Finally, a full night of sleep! And how blissful it was – after I convinced myself that 12:30 a.m. is not the time to wake up for the day (in defense, James hadn’t reset his watch yet so I thought it was 6:30 a.m.).
We woke up early this morning, struggled through making breakfast with one pot and one hot plate, and then walked along the Seine to the Louvre (about 3 miles from where we are staying).
I am not going to lie, walking around on a Sunday morning before anyone else in Paris is awake? Glorious. Being pooped on by a bird five minutes after you’ve stepped outside? Not so glorious. This bird managed to poop in my hair, down my coat, all over my purse and on my sunglasses. Needless to say I was less than pleased.
We arrived at the Louvre around 9:15, and waited in line for free first Sunday of the month admission. 25 minutes later we were in, and free to roam wherever we pleased. This museum is so incredibly massive. A quick trip to see the Mona Lisa (she hasn’t changed since the last time I was here!) and we were off to explore the rest. If you want to make going to a large museum very easy, don’t speak or read the language of all the placards and don’t get the audio tour. We spent about two and a half hours wandering around – taking in famous masterpieces.
Afterwards, we headed to NoGlu – a gluten free bakery that does brunch in Paris. It was about 15 minutes from the Louvre, and I had been looking forward to this all morning. Except that within the last week or so, they no longer are open on Sundays. This was something I reviewed very carefully before making plans. Sundays in Europe are like before 11 a.m. on Sundays in the U.S. but all day long. Quiet, very few stores and restaurants open. It was tragic, and all I had to console myself was some freeze dried peas with ranch flavoring.
We wandered the streets, desperate for something to eat (well me at least, James had stopped and enjoyed an eclair before we left the museum area). Finally we stumbled across Le Petit Machon, a restaurant with a chalkboard menu, no English menus (always a good sign) and waitresses who spoke about as much English as we spoke French. Perfect. I had duck with some sort of orange sauce. James had a whole fish (we think it was sole, the waitress said salmon but that was the only fish she knew in English!). We both – get ready for it – had espresso afterwards. Yes, James had his first espresso. Did he like it? He said it got him through the day.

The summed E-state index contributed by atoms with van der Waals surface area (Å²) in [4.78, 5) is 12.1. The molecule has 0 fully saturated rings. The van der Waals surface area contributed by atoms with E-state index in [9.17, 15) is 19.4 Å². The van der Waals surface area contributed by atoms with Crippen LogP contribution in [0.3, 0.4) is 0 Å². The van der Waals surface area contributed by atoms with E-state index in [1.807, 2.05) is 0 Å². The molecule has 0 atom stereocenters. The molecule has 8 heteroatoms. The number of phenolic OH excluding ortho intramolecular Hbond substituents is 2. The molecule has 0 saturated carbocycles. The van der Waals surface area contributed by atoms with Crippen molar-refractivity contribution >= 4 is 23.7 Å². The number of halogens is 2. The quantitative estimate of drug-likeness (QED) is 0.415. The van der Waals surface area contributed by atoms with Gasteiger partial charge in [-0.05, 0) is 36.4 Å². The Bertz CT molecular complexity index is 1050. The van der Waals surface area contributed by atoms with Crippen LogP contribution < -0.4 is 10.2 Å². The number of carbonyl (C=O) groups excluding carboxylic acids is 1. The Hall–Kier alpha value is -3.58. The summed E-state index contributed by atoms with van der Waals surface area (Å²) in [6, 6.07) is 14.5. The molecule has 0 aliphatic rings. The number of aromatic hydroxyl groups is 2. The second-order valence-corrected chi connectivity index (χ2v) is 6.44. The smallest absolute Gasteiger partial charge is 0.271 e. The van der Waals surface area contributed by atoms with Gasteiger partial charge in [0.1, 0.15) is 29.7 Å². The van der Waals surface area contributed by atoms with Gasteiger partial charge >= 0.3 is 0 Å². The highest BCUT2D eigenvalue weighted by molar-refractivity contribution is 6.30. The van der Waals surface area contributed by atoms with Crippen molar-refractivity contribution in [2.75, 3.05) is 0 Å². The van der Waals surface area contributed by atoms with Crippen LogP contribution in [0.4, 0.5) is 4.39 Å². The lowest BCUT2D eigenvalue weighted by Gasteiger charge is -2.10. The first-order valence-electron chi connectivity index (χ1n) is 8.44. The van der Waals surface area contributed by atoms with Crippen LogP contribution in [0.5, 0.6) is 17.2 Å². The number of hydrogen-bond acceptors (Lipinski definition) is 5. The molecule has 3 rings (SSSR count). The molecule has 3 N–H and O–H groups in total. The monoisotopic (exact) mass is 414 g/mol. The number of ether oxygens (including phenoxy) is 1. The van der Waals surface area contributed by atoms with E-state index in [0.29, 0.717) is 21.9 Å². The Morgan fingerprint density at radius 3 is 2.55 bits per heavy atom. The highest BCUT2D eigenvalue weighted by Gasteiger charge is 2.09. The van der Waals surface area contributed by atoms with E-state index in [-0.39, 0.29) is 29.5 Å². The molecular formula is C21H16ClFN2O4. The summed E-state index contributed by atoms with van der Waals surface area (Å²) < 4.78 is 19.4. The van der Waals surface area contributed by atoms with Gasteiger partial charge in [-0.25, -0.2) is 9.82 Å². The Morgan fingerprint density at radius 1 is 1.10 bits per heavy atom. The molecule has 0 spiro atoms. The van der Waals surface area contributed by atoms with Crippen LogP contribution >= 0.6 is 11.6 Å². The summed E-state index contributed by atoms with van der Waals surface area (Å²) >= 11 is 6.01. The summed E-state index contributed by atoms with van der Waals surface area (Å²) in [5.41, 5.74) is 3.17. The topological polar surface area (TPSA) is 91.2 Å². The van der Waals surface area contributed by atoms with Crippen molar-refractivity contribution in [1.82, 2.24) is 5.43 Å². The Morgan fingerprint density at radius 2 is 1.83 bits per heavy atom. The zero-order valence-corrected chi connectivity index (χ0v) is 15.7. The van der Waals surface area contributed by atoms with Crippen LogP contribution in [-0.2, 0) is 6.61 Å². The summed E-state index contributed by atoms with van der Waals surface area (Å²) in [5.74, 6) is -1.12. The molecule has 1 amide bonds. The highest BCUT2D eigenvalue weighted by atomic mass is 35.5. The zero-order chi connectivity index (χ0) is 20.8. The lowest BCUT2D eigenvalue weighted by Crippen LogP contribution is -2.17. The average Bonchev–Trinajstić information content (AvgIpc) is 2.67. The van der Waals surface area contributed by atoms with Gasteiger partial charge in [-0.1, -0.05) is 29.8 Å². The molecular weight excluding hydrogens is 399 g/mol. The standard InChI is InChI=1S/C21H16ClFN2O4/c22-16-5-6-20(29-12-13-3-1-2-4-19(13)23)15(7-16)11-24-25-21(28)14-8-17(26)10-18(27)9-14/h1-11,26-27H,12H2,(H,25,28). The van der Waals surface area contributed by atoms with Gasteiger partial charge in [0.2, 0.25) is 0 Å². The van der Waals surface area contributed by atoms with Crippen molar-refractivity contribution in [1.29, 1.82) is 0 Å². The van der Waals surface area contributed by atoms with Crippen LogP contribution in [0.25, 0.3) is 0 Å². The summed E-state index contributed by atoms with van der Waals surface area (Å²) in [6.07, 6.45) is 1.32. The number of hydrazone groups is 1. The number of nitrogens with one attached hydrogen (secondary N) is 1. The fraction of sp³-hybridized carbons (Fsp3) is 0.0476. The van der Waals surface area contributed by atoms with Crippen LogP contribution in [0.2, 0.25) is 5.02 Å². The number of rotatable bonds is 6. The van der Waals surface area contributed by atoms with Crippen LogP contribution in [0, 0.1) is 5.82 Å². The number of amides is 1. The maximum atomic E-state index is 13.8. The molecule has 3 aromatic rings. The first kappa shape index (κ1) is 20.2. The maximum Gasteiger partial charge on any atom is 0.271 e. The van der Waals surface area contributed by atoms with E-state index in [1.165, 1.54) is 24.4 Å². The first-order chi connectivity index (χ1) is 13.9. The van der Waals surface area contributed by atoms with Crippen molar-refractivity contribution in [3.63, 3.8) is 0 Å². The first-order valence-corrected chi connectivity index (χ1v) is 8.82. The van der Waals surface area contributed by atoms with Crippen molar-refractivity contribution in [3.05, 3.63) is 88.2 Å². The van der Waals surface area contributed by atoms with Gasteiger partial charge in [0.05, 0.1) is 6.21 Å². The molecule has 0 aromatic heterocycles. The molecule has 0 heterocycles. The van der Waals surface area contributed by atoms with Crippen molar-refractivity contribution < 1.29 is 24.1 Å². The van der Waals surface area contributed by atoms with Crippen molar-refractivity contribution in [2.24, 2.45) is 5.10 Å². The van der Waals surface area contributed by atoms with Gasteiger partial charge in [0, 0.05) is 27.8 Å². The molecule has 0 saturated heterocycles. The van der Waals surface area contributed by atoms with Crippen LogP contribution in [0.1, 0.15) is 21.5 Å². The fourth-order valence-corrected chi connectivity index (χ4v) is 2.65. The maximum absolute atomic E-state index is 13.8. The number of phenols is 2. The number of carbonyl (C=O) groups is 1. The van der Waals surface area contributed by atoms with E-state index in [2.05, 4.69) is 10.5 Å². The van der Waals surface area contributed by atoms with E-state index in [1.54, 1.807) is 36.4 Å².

We continued to walk around the area, with intentions of going to Ladurée Royale for their famed macaroons. We purchased eight and sat on a bench at a nearby park (next to some delicious smelling flowers) and enjoyed all eight in one sitting.
We took notes when eating them, and because this is the best stream of consciousness from us both… here they are (unedited):
- Coffee tastes like its supposed to
- Green apple definitely tastes like fake green apple
- Cherry blossom tastes like buttery perfume
- Chocolate was hoping it would taste like a brownie and it didn’t
- Marie Antoinette refreshing and like a tea party
- Pistachio favorite one so far – like that Italian paste I can’t remember what it’s called and rainbow cookies
- Vanilla now this is my favorite like birthday cake with homemade frosting that makes your teeth want to fall out
- Salted caramel is even better like my grandmas homemade caramels
That Italian paste is marzipan in case you were wondering or knew. We ultimately voted for the salted caramel which instead of having a layer of frosting had a thick smear of buttery rich caramel sandwiched between the two macaroon cookies
It wasn’t until our walk back home that our feet really started to protest. Luckily today was a sneaker day because we ended up going 15 miles. Tomorrow our week long train passes will go into effect, which means we have no excuse to do that.
We spent the rest of the evening at home, making dinner (it was a slight improvement over the previous!), drinking rose (me) and watching Broad City.